A: I started working at a gym when I was nineteen. It was an old school bodybuilders gym. I had no prior experience. My boss was an old school bodybuilder as well and started teaching me everything he knew. I started getting interested in it and researching it. After my shift I would go on-line and read how to train and eat properly. It really stuck with me since then. It has been about six years now.
Q: What led you to compete?
A: After I was lifting about nine months I met a local trainer and she prompted me that I would do good in a bikini competition. I started training for it about sixteen weeks out. It was in 2009 for a FAME show. I placed second.
Q: People who don't follow the sport may not understand bikini is fitness and not some T&A thing, did you have to explain that to people?
A: Yeah I did have to explain it to a lot of people. Especially my family, they didn't understand why I was training so hard. No one understood unless they were in the gym. They thought I was gonna prance around in a little bikini on stage. After they saw my physique develop into a healthy physique they started to understand, especially when I stepped on stage and they saw my hard work.
Q: Was that first show what you expected?
A: I wasn't sure what to expect. When I stepped on stage I was very nervous and didn't think I would be that nervous. Being on stage was very nerve racking. I learned that the girls backstage are very helpful and you meet a lot of new people and develop friendships. It is a great industry to get into and make connections with people that are like-minded.
Q: In May you came back and did the Western Canadians, why did you decide to come back?
A: After my first show I went through a little post-show blues and ended up not training for a half a year to a year. I realized it was a passion of mine and wanted to get back in the gym. About six months out from the May show I set the goal and met a new coach and we worked together on an off-season plan for me. I saw my body develop even better than it was in 2009. We decided enter that show and do figure. In my three year break I had gained a little muscle and wanted to try that category out.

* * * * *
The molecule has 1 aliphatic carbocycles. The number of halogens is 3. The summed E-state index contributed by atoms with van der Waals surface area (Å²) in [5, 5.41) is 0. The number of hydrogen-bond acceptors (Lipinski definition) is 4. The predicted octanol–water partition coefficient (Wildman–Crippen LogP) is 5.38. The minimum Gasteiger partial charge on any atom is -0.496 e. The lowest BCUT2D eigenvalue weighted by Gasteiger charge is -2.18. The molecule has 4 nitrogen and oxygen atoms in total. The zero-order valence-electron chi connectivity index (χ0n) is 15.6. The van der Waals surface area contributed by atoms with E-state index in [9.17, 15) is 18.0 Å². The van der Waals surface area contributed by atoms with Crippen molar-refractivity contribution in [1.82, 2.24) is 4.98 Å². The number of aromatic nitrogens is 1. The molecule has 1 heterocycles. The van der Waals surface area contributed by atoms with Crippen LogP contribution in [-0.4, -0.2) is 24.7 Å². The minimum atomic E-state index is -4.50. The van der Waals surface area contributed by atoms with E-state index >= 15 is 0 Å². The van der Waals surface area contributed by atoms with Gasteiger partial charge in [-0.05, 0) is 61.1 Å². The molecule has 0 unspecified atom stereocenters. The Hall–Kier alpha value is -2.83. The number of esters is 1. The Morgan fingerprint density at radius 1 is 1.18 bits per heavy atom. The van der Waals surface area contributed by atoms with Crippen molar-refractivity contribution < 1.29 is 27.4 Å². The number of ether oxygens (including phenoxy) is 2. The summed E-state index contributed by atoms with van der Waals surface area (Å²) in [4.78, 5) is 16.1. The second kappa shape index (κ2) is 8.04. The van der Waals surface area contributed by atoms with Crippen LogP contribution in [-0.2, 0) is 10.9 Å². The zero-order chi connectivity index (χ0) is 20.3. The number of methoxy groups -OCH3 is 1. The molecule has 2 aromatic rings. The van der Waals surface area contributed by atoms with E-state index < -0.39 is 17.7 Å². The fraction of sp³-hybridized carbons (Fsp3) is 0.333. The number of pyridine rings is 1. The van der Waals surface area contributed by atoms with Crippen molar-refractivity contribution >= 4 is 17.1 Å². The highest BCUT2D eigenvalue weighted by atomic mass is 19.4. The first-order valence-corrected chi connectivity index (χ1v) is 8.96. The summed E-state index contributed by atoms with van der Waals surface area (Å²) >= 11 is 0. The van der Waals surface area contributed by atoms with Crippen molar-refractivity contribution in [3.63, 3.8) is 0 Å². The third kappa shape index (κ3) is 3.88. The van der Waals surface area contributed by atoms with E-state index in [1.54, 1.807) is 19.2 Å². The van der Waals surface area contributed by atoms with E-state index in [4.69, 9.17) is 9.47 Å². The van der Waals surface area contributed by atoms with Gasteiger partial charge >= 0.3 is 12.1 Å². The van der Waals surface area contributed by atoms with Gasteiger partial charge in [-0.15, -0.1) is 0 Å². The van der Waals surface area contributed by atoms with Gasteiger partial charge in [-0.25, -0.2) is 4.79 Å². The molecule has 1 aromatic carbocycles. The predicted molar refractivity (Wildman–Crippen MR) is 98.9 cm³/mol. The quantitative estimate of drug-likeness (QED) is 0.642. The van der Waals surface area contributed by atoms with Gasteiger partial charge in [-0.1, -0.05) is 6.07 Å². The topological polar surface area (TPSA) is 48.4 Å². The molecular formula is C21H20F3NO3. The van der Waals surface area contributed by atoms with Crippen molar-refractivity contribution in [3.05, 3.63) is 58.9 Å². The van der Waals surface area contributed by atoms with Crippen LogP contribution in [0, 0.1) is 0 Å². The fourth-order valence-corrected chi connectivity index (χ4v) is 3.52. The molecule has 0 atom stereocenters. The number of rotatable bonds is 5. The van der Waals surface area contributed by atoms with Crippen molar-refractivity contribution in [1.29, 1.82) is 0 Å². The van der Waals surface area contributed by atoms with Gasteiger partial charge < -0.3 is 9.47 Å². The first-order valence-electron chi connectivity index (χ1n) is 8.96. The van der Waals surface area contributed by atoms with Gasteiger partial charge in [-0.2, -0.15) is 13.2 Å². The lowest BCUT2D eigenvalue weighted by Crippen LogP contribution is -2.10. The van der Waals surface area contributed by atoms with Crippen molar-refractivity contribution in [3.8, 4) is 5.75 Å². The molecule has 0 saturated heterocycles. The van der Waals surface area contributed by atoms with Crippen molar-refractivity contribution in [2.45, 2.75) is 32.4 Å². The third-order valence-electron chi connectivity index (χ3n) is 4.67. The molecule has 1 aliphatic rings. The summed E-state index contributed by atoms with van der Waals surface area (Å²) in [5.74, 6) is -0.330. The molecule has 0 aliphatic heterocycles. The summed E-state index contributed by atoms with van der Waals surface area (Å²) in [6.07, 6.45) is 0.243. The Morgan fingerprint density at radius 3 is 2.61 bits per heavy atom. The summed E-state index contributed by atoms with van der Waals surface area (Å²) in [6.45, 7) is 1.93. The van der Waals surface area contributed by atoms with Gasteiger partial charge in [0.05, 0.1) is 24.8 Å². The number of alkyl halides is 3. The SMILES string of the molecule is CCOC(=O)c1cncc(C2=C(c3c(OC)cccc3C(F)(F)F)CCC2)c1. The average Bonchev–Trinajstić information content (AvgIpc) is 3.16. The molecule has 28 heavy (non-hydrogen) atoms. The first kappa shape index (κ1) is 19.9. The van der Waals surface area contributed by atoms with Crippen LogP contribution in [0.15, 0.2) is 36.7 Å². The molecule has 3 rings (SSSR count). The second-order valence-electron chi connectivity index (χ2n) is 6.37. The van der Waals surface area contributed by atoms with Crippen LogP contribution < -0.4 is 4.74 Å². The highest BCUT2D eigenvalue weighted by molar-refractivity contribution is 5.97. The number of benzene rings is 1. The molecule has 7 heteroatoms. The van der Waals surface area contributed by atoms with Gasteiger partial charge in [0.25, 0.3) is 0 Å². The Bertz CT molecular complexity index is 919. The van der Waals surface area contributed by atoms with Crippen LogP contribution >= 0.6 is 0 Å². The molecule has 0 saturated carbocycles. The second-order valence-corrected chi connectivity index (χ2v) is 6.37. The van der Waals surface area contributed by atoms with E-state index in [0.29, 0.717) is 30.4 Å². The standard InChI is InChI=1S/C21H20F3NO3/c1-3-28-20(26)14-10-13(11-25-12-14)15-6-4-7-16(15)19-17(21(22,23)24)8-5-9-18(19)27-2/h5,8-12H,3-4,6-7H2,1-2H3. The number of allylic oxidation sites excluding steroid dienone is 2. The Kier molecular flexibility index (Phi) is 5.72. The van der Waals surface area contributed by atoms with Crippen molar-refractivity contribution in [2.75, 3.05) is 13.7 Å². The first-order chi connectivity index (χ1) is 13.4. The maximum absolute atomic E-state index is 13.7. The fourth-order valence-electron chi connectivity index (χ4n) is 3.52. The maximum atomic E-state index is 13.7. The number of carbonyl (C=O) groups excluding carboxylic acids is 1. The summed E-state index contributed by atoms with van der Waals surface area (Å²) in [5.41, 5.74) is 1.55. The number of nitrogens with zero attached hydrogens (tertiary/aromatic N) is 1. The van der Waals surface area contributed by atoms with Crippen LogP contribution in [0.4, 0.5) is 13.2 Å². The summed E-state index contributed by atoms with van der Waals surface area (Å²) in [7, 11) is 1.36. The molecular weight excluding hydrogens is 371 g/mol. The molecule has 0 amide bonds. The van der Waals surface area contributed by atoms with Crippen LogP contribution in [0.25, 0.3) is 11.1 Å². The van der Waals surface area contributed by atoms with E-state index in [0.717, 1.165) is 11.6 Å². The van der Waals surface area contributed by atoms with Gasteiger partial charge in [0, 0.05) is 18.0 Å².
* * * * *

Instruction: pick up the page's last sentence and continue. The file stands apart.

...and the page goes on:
Q: In any way was being on stage in figure different for you from bikini?
A: Figure was different for me. There is not as much attitude in the posing. The posing is a little bit rigid. I had to practice every day to get those poses correctly and hit them on spot on stage, as I was again nervous for that show. The big difference in the two shows is the posing.
Q: Why are you switching back to bikini?
A: I decided the way my body is and develops, it is more the bikini body. I have the smaller waist and bigger hips and have a hard time getting lean in my lower half. I definitely think my body is suited for bikini.
Q: Is there any difference in how you train now for bikini as opposed to figure?
A: Yes, instead of body part isolations, I do more circuit-style training. Not as much cardio as for figure. The training is more circuit-style, which I like and it's a great sweat.